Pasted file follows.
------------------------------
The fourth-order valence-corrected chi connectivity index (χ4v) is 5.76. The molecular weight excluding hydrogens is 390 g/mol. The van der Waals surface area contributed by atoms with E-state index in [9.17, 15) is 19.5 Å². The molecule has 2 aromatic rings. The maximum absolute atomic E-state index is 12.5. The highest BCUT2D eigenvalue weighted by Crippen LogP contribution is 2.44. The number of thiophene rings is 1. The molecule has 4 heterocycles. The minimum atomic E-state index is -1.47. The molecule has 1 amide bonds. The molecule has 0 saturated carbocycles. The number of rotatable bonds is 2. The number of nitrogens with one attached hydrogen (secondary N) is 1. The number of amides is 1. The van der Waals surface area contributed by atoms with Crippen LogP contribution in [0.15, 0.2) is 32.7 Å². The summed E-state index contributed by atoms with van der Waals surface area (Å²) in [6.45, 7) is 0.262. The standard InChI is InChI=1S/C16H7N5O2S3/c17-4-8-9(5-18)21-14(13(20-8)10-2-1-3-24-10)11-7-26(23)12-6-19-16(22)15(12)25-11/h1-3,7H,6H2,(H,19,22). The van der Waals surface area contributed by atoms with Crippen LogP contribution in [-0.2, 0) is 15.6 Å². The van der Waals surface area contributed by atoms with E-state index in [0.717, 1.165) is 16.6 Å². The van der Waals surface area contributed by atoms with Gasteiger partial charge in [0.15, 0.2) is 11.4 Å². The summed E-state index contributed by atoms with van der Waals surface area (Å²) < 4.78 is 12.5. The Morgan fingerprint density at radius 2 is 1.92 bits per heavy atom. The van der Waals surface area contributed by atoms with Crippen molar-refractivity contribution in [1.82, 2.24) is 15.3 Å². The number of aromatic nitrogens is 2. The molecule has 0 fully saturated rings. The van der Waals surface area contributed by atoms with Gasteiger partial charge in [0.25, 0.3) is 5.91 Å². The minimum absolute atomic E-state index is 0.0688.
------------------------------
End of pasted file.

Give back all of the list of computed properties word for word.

The fourth-order valence-corrected chi connectivity index (χ4v) is 5.76. The molecular weight excluding hydrogens is 390 g/mol. The van der Waals surface area contributed by atoms with E-state index in [9.17, 15) is 19.5 Å². The molecule has 2 aromatic rings. The maximum absolute atomic E-state index is 12.5. The highest BCUT2D eigenvalue weighted by Crippen LogP contribution is 2.44. The number of thiophene rings is 1. The molecule has 4 heterocycles. The minimum atomic E-state index is -1.47. The molecule has 1 amide bonds. The molecule has 0 saturated carbocycles. The number of rotatable bonds is 2. The number of nitrogens with one attached hydrogen (secondary N) is 1. The number of amides is 1. The van der Waals surface area contributed by atoms with Crippen LogP contribution in [0.15, 0.2) is 32.7 Å². The summed E-state index contributed by atoms with van der Waals surface area (Å²) in [6.45, 7) is 0.262. The standard InChI is InChI=1S/C16H7N5O2S3/c17-4-8-9(5-18)21-14(13(20-8)10-2-1-3-24-10)11-7-26(23)12-6-19-16(22)15(12)25-11/h1-3,7H,6H2,(H,19,22). The van der Waals surface area contributed by atoms with Crippen LogP contribution in [-0.2, 0) is 15.6 Å². The van der Waals surface area contributed by atoms with E-state index in [0.717, 1.165) is 16.6 Å². The van der Waals surface area contributed by atoms with Gasteiger partial charge in [0.15, 0.2) is 11.4 Å². The summed E-state index contributed by atoms with van der Waals surface area (Å²) < 4.78 is 12.5. The Morgan fingerprint density at radius 2 is 1.92 bits per heavy atom. The van der Waals surface area contributed by atoms with Crippen molar-refractivity contribution in [1.82, 2.24) is 15.3 Å². The number of aromatic nitrogens is 2. The molecule has 0 fully saturated rings. The van der Waals surface area contributed by atoms with Gasteiger partial charge in [0.25, 0.3) is 5.91 Å². The minimum absolute atomic E-state index is 0.0688.